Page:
Brighton Leadership Group

Share on linkedin
Share on facebook
Share on twitter

Change Challenge #4

How do you remain authentic when you are responsible for leading change and you do not agree with it or don’t feel comfortable supporting the change?  There are times in every leader’s leadership journey that he or she must be authentic and confidently lead others through a change, when the leader is not feeling supportive of the change.
Feeling unsupportive of a change is not a leadership travesty unless you communicate your lack of support. Everyone needs time to understand, absorb and adopt a change. No matter where a leader is in his or her transition process, there is an obligation as a leader to be actively and visibly involved in the change, communicate about the change and get others to support the change.  Staying on the sidelines is incongruent with good change leadership.
Tips for leading through change authentically:

  • Delineate      – get clear about the roles you play. A critical mistake is confusing the private role of an employee and the public role of a manager or leader within an organization.  These are two separate and distinct roles. If you have children, think about the difference between your interaction with your spouse and your interaction with your kids.  Spouse and parent are two different roles just as leader and employee are two different roles you play.
  • Describe         – share the change with employees in their context not in yours. During change, leaders often struggle to share anything because they don’t have all the answers.  Describe the connection between the change and the organizational direction (strategy) and values. Or describe the process that is being followed to implement the change. People need to feel certainty.  It is the leader’s responsibility to share what people need to know, when they need to know it versus telling employees everything they know.
  • Designate      – you need a confidant such as a coach or trusted colleague (at a peer or above level) that you can talk to and share the “private truth” of your doubts or concerns.  A leader’s personal fears or uncertainty is never appropriate to share with employees.  On a flight several years ago the oxygen masks dropped and the flight attendant became visible shaken.   She started telling the passengers how she had never experienced this before and she did not know what was going on. This inappropriate sharing intensified the fear felt by the passengers.  Leaders should never inflict their uncertainty on their employees.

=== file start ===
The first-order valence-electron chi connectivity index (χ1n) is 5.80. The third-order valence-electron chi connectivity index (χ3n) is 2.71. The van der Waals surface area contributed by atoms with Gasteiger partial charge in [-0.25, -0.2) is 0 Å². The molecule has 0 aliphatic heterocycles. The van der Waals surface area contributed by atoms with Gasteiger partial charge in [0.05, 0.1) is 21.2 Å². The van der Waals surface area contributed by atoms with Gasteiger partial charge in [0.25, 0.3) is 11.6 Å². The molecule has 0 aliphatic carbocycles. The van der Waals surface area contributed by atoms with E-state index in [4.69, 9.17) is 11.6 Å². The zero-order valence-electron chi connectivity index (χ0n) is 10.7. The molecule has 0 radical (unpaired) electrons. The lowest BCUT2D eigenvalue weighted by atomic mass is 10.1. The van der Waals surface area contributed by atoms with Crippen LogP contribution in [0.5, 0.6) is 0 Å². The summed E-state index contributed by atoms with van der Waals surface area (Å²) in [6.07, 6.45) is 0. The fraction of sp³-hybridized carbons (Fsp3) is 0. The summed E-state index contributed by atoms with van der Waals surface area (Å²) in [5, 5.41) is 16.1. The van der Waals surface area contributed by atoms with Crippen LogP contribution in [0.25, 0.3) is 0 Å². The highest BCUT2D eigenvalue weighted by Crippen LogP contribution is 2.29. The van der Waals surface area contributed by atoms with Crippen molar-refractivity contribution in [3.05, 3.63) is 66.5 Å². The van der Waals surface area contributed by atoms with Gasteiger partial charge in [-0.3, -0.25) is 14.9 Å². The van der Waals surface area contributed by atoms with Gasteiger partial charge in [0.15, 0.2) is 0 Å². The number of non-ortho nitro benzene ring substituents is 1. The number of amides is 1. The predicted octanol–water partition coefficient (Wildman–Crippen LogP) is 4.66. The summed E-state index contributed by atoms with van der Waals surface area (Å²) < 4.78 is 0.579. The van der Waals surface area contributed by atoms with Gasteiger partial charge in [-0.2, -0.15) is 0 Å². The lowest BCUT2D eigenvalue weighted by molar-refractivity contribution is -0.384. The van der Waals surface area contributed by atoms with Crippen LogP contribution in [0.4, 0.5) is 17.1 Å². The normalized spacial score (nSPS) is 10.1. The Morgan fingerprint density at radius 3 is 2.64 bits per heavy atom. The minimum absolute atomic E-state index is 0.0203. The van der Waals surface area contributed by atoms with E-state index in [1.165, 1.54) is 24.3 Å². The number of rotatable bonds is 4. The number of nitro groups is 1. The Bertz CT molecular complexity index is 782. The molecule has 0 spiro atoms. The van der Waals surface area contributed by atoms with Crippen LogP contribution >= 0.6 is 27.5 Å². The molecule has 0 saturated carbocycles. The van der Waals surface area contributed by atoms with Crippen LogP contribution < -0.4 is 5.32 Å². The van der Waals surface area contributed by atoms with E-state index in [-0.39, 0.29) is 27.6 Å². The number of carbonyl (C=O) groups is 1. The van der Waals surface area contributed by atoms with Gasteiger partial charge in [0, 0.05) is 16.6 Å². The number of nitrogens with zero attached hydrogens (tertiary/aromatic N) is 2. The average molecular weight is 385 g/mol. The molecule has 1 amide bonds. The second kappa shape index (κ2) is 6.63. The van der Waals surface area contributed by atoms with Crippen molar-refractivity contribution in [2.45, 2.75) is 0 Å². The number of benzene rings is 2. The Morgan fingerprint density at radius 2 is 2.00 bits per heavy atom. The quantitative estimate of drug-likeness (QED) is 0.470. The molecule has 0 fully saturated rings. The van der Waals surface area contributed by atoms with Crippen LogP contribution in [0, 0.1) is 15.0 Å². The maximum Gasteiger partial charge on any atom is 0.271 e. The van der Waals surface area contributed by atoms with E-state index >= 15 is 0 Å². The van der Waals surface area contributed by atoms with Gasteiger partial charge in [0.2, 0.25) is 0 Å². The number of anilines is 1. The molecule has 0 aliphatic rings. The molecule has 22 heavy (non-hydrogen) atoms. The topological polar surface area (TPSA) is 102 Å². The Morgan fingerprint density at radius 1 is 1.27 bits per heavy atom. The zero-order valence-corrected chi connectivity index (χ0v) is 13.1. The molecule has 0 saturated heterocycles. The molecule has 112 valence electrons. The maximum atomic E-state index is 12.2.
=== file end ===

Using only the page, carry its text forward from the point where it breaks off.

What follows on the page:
Authenticity in leadership is about being trustworthy.  Trust is a critical character quality for leadership. It’s expressed by leaders when their words match their actions.  Being trustworthy does not mean telling everything you know or sharing everything you feel.
Be a trustworthy, authentic leader through change by taking time to delineate, describe and designate.  You will be more effective as you lead others through change.
Next week, we’ll share two more tips to address the challenge of being an authentic leader in the midst of change.

Leave a Comment

Your email address will not be published. Required fields are marked *

This site uses Akismet to reduce spam. Learn how your comment data is processed.

More Articles

change succeed

4 Tips to Succeed When Leading at the Pace of Change

Would you say the pace of change has increased, decreased or remained the same? Your perception matters and it impacts every facet of your leadership. …

Read More →
strategies of successful leaders

Strategies of Successful Leaders

Over the last few weeks we recorded a series of videos addressing leadership challenges identified by members of the group Scott mentors from the Executive’s …

Read More →
lead with purpose

3 Ways to Lead With Purpose

We are celebrating Freedom week in honor of the Rebel Leader Community launch. You are free to lead with purpose is the theme of today’s …

Read More →
A curious leader

The Case for Curious Leadership

Nothing new comes from the status quo. There is no new awareness, no problem solving, no value creation, no innovation and no adaptability without asking …

Read More →
Scroll to Top